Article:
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Abstract #0650

Actively-tracked metallic electrophysiology catheters and guidewires with miniature floating radio-frequency traps: Theory, Design and Validation

Ehud J Schmidt1, Eric S Meyer1, Ronald D Watkins2, Hassan Elahi1, Wolfgang Loew3, Jeffrey Schweitzer4, Gregory Olson4, Aravindan Kolandaivelu1, and Henry R Halperin1

1Cardiology, Johns Hopkins University, Baltimore, MD, United States, 2Radiology, Stanford University, Stanford, CA, United States, 3Radiology, Cincinnati Children's Hospital Medical Center, Cincinnati, OH, United States, 4Abbott Inc., Saint Paul, MN, United States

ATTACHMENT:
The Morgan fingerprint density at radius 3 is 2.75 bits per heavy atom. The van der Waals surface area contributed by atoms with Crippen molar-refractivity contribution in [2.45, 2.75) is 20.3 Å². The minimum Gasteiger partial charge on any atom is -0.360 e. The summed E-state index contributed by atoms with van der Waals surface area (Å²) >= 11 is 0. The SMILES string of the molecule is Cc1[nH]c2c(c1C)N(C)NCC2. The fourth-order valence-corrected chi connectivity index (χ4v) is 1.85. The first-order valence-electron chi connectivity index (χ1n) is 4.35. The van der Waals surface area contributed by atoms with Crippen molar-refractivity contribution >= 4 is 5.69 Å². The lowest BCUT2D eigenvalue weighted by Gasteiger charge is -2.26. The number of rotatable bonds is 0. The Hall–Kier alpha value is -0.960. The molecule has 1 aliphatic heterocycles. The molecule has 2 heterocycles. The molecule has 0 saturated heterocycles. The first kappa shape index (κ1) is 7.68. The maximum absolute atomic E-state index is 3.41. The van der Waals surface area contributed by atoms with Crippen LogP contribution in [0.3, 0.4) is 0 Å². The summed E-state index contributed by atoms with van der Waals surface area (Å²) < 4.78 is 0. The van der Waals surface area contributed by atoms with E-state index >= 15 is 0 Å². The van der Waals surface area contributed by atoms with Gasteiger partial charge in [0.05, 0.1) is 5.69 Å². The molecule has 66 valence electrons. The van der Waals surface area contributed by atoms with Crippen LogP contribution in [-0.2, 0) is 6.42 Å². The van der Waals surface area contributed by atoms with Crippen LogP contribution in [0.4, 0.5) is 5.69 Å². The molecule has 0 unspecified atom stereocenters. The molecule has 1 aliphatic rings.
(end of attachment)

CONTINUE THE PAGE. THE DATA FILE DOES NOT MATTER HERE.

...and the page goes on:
Metal-reinforced catheters have improved steerability and pushability. Currently, long (>wavelength/8) metallic-braided or metallic-tube-reinforced active MRI-compatible devices do not exist, due to risks of heating of surrounding tissue. Metallic-backbone devices may be possible if heating-sources are attenuated. Concentric-tube RF traps were miniaturized (“MBaluns)” by using leaky (loosely-wound) solenoids in-place of the external tube, providing transverse magnetic fields to attenuate (a) surface electric-fields on metals and (b) common-mode propagation on internal-cables. We validated (1) a 1.1mm outer-diameter (OD) active metallic-tube-based guidewire and (2) a 2.6mm OD metallic-braid-based electrophysiology catheter via; Electromagnetic modeling, Network-Analyzer electrical tests, phantom imaging and navigation into swine hearts.

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